Washington (AsiaNews/Agencies) - US Secretary of State John Kerry said he expected Turkey to decide "over the next hours, days" what more it may do to confront the Islamic State (IS).
The statement confirms that Washington is putting pressures on Ankara to act as war rages in and near Kobane between Islamic State (IS) and Kurdish forces.
The Turks "are using excuses not to do more," said a US official, speaking about talks between Washington and Ankara. "It's a larger objective with them than Kobane . . . a larger discussion," he added, suggesting that Washington was playing a longer game with Ankara about "the role they can play overall here."
Meanwhile, Turkey's military has deployed tanks on the border, not far from the city. For now, they are just sitting on the sidelines, as IS militants fight to gain control of Kobane. At the same time, Turkish authorities are preventing Turkish Kurds from helping their compatriots in Syria.
In Turkey itself, the death toll from protests over the government's inaction has hit 22.
Turkey is ambivalent about the fight across its border because of its distrust of Kurdish fighters protecting Kobane. It views them as an extension of the Kurdish PKK, the rebel group that has waged a long and bloody insurgency against Ankara.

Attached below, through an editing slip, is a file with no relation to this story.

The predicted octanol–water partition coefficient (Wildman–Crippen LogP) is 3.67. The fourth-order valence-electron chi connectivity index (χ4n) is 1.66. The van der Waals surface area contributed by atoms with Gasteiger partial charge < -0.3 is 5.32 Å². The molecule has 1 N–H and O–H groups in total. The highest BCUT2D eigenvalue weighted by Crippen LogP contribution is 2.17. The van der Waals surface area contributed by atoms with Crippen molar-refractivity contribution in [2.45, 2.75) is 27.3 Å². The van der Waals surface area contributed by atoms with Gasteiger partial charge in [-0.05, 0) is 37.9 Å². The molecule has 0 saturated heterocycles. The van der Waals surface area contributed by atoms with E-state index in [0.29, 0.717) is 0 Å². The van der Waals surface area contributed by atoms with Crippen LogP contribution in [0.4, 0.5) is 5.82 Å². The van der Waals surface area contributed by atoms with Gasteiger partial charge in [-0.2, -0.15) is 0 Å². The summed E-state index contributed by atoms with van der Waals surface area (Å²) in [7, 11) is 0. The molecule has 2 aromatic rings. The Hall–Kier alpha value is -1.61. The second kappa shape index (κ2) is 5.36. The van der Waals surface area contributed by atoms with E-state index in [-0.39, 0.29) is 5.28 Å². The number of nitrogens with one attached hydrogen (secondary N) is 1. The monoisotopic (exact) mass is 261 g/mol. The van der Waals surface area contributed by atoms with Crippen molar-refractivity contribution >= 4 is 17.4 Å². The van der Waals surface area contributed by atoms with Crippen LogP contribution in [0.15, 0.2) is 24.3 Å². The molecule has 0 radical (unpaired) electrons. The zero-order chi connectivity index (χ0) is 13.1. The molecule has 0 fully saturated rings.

In recent days, Turkish officials have in fact gone out of their way to suggest that they view IS and the PKK as terrorist groups.
Underlying everything is Turkey's fear that if Syrian Kurds achieve autonomy next to an autonomous Iraqi Kurdistan, Turkish Kurds would be next.
In addition, Ankara wants the anti-IS coalition to aim at removing the Assad regime. Responding to critics, " Turkish Foreign Minister Ahmet Davutoğlu said, "The ones who were silent in the face of the death of 300,000 people in the past 3.5 years, ignoring the use of chemical weapons, SCUD missiles and barrel bombs [in Syria], are suddenly putting an effort to create an international perception as if Turkey must immediately solve the problem in Kobane itself".
Mgr Zenari welcomes the pontiff’s call for a "political solution" to the conflict. For the prelate, civilians want more than words; they want "concrete steps" towards a ceasefire. However, a miracle is now needed, like the one that led to the elimination of chemical weapons. As Gulf States put pressure for a ground operation, Syrian government forces push north.